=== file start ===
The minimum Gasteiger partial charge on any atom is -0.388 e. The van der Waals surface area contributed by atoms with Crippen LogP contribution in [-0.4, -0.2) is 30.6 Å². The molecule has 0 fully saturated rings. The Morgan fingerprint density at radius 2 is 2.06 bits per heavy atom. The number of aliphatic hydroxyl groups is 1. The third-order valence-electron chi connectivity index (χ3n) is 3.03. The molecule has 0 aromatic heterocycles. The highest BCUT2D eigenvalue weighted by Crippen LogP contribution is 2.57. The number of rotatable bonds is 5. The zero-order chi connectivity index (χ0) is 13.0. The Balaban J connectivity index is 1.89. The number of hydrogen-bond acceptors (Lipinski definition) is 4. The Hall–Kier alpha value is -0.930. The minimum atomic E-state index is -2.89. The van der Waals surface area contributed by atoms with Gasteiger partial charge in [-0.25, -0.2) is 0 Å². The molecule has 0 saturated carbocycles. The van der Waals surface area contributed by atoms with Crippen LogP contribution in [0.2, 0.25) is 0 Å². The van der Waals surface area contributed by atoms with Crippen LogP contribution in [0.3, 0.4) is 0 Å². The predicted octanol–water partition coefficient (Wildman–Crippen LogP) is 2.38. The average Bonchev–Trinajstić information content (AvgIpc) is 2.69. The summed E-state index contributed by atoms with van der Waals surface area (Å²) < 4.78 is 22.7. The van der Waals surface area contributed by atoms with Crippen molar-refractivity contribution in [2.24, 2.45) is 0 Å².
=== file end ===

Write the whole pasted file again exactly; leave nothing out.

The minimum Gasteiger partial charge on any atom is -0.388 e. The van der Waals surface area contributed by atoms with Crippen LogP contribution in [-0.4, -0.2) is 30.6 Å². The molecule has 0 fully saturated rings. The Morgan fingerprint density at radius 2 is 2.06 bits per heavy atom. The number of aliphatic hydroxyl groups is 1. The third-order valence-electron chi connectivity index (χ3n) is 3.03. The molecule has 0 aromatic heterocycles. The highest BCUT2D eigenvalue weighted by Crippen LogP contribution is 2.57. The number of rotatable bonds is 5. The zero-order chi connectivity index (χ0) is 13.0. The Balaban J connectivity index is 1.89. The number of hydrogen-bond acceptors (Lipinski definition) is 4. The Hall–Kier alpha value is -0.930. The minimum atomic E-state index is -2.89. The van der Waals surface area contributed by atoms with Gasteiger partial charge in [-0.25, -0.2) is 0 Å². The molecule has 0 saturated carbocycles. The van der Waals surface area contributed by atoms with Crippen LogP contribution in [0.2, 0.25) is 0 Å². The van der Waals surface area contributed by atoms with Crippen LogP contribution in [0.3, 0.4) is 0 Å². The predicted octanol–water partition coefficient (Wildman–Crippen LogP) is 2.38. The average Bonchev–Trinajstić information content (AvgIpc) is 2.69. The summed E-state index contributed by atoms with van der Waals surface area (Å²) < 4.78 is 22.7. The van der Waals surface area contributed by atoms with Crippen molar-refractivity contribution in [2.24, 2.45) is 0 Å².